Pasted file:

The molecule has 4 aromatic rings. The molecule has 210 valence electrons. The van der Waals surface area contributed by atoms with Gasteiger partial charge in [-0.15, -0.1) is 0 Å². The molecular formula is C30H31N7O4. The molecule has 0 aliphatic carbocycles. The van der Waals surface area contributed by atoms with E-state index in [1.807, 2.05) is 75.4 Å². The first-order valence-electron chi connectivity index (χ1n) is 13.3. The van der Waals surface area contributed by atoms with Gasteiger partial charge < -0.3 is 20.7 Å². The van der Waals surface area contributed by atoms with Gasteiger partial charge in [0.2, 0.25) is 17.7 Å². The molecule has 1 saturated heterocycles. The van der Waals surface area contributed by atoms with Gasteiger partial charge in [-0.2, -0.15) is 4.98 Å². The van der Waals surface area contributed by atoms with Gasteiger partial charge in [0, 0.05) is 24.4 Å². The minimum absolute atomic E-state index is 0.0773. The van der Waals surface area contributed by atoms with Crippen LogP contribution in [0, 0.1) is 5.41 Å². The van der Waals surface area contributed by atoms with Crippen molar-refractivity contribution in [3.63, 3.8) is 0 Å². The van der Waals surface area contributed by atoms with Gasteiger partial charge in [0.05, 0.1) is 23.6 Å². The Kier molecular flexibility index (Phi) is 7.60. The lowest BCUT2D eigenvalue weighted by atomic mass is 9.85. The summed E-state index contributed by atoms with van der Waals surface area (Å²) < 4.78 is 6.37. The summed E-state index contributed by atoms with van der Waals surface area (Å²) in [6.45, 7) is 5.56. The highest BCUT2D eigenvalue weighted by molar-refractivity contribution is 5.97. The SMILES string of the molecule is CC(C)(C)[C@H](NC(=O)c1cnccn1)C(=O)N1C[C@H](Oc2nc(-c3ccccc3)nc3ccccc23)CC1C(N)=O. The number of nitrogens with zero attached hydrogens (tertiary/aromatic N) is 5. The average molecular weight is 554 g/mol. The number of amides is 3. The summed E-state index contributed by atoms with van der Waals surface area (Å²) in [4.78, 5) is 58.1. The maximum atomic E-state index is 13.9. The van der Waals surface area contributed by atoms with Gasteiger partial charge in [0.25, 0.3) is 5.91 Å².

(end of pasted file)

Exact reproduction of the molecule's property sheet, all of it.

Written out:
The molecule has 4 aromatic rings. The molecule has 210 valence electrons. The van der Waals surface area contributed by atoms with Gasteiger partial charge in [-0.15, -0.1) is 0 Å². The molecular formula is C30H31N7O4. The molecule has 0 aliphatic carbocycles. The van der Waals surface area contributed by atoms with E-state index in [1.807, 2.05) is 75.4 Å². The first-order valence-electron chi connectivity index (χ1n) is 13.3. The van der Waals surface area contributed by atoms with Gasteiger partial charge < -0.3 is 20.7 Å². The van der Waals surface area contributed by atoms with Gasteiger partial charge in [0.2, 0.25) is 17.7 Å². The molecule has 1 saturated heterocycles. The van der Waals surface area contributed by atoms with Gasteiger partial charge in [-0.2, -0.15) is 4.98 Å². The van der Waals surface area contributed by atoms with Gasteiger partial charge in [0, 0.05) is 24.4 Å². The minimum absolute atomic E-state index is 0.0773. The van der Waals surface area contributed by atoms with Crippen LogP contribution in [0, 0.1) is 5.41 Å². The van der Waals surface area contributed by atoms with Crippen molar-refractivity contribution in [3.63, 3.8) is 0 Å². The van der Waals surface area contributed by atoms with Gasteiger partial charge in [0.05, 0.1) is 23.6 Å². The Kier molecular flexibility index (Phi) is 7.60. The lowest BCUT2D eigenvalue weighted by atomic mass is 9.85. The summed E-state index contributed by atoms with van der Waals surface area (Å²) < 4.78 is 6.37. The summed E-state index contributed by atoms with van der Waals surface area (Å²) in [6.45, 7) is 5.56. The highest BCUT2D eigenvalue weighted by molar-refractivity contribution is 5.97. The SMILES string of the molecule is CC(C)(C)[C@H](NC(=O)c1cnccn1)C(=O)N1C[C@H](Oc2nc(-c3ccccc3)nc3ccccc23)CC1C(N)=O. The number of nitrogens with zero attached hydrogens (tertiary/aromatic N) is 5. The average molecular weight is 554 g/mol. The number of amides is 3. The summed E-state index contributed by atoms with van der Waals surface area (Å²) in [4.78, 5) is 58.1. The maximum atomic E-state index is 13.9. The van der Waals surface area contributed by atoms with Gasteiger partial charge in [0.25, 0.3) is 5.91 Å².